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Texas Egger Turns Emu Eggs into Works of Art
 Written by Myra Charleston

beverly gaus egg17-closed emu.jpg (22896 bytes)
   Egger Beverly Gaus is one busy lady.    An active member of the International Egg Art Guild, The Texas Guild of Eggshell Artists, Eggshell Artists of North Texas (where she is Treasurer) and the Brewster Society (for designers and collectors of kaleidoscopes), she designs "Eggscope kits", teaches classes and still finds time to compete!  Successfully I might add.  She has won 5 blue ribbons for first place and  3 red ribbons for second place at the Dallas Egg Show since 1990.

   Beverly uses real eggs, Czechoslovakian glass beads and Austrian crystal to create her version of an art form that originated in Czarist Russia. Since our zine is devoted to emu, we are focusing on Beverly's emu egg creations in this article.  However, she does equally beautiful work utilizing Ostrich, rhea, goose, duck, guinea, turkey, partridge, finch, parakeet, dove, pigeon, swan, chuker, and three different kinds of quail eggs.   The length of time it takes to complete an egg depends on what you do to it.  "I can do a simple egg that is not beaded in one day.   It would take at least a whole weekend of steady work to bead a complete Emu egg.   This can even take longer if you do a special bead pattern."
  When doing a hinged egg, Beverly tells us that the first step is always to mark the egg in sections so you know the middle and the exact top and bottom so your cut lines will be straight and your pattern will be equal.  "I always make the top a little smaller then the bottom so the egg will not be top heavy. There are several good 'tools' to mark an egg in these sections. For an emu egg I use a silver quilters pencil. The lines will wash off but will show up for marking and cutting."

   When Beverly decides where the egg needs to be cut for her pattern she marks the center back and center front. "There are also several good tools to cut eggs. They range from about $55.00 for a tool that will attach to your home vacuum cleaner and runs at 100,000 rpm, on up to over a $1,000 for a air tool like your dentist uses. For simple cuts the $55.00 is just as good as the $1,000 one. A high rpm is the most importation thing a dremel is a low rpm and can be used but not as good for some things."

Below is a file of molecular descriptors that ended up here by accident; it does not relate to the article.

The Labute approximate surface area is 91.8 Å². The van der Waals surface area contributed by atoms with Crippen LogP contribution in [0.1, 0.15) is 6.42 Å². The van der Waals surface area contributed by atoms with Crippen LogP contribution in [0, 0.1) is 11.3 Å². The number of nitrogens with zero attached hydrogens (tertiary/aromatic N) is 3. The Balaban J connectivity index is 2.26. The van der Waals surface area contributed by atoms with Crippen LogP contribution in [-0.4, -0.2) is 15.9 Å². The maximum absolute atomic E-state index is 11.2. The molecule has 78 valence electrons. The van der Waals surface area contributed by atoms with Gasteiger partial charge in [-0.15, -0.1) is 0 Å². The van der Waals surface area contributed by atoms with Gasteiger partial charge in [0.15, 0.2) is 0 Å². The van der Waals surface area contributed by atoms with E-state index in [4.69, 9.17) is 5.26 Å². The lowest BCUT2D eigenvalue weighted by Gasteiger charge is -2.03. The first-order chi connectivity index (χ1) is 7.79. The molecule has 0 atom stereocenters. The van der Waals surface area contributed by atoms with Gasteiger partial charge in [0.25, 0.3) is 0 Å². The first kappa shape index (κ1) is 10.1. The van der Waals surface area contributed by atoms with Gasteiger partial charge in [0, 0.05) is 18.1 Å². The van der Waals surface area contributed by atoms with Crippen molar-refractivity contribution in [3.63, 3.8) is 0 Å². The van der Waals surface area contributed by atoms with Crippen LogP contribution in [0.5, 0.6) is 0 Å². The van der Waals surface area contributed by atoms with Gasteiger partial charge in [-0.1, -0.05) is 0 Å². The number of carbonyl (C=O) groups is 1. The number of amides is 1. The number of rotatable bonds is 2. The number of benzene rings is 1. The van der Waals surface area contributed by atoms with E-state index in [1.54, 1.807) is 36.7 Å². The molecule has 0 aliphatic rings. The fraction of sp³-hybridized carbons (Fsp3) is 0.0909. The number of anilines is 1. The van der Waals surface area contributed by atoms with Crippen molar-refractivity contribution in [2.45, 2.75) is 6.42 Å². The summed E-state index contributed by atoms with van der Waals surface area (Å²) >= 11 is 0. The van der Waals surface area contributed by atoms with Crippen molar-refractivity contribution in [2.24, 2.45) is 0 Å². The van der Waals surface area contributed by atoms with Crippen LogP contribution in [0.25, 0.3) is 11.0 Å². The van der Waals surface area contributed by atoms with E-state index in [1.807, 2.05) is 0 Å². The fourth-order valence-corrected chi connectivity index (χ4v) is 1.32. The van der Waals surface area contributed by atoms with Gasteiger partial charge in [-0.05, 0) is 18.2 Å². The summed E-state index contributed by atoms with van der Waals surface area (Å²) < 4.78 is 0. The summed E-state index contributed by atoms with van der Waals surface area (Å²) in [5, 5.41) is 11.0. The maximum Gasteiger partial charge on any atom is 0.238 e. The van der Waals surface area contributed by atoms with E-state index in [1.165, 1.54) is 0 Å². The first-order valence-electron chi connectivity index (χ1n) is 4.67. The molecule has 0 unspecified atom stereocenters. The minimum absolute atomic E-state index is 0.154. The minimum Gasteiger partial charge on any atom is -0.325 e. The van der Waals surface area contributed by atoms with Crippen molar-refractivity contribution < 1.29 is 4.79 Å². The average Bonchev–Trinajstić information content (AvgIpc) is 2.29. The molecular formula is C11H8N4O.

Beverly tells us there is a trick to cutting the hinge.  First you must 'rough up' the egg and the hinge where it will be glued.  Then cut a small section of the lid in the area that the hinge will be."Do not cut all the way around the lid yet. Glue the hinge in place using 5 minute epoxy. After the epoxy has set, cut the rest of the way around the lid so the egg will open. Then it can be decorated and lined."

   An emu egg is about the same to cut as any other egg despite it's rough nature. The high rpm makes the cutting a very smooth even cut so the rough texture does not effect the cutting. "The emu is a good strong egg to work on. The emu egg is also one of the only eggs that is left natural allot and used for its natural beauty."

  Beverly has been teaching the craft for 6 years now.   Classes are usually at least 3 hours when she goes out to teach to a group, small classes may be only 1 1/2 hours.  A kit is used and everyone makes the same thing, or nearly the same thing. The cost can be as low as $12.00.  Classes at the studio start at $5.00 plus supplies.  In addition to teaching at her studio in Lewisville, TX, and several places around the Dallas/Ft. Worth area, she teaches at egg shows in CA, LA, WA. This year she will also be going to Australia to teach.  For more information on classes or purchasing one of her lovely creations, she may be contacted at:

Kaleidoscopes EGGsetera
Beverly Gaus
P. O. Box 294422
Lewisville, TX 75029-4422
Web page: http://www.eggscope.com
E-mail: beverly@eggscope.com
Phone: (888) ASK-EGGS or (888) 275-3447
Phone: (972) 221-1419 Fax: (972) 436-0368



        Emu's Zine does not diagnose, prescribe or dispense medical advice.  We report and attempt to educate the public about the possible health benefits derived through the use of emu oil based products and consumption of low cholesterol, low fat emu meat.   This site contains personal testimonies and professional observations.   We encourage people to contact their family physicians regarding any health problems they may have for proper diagnosis and treatment.

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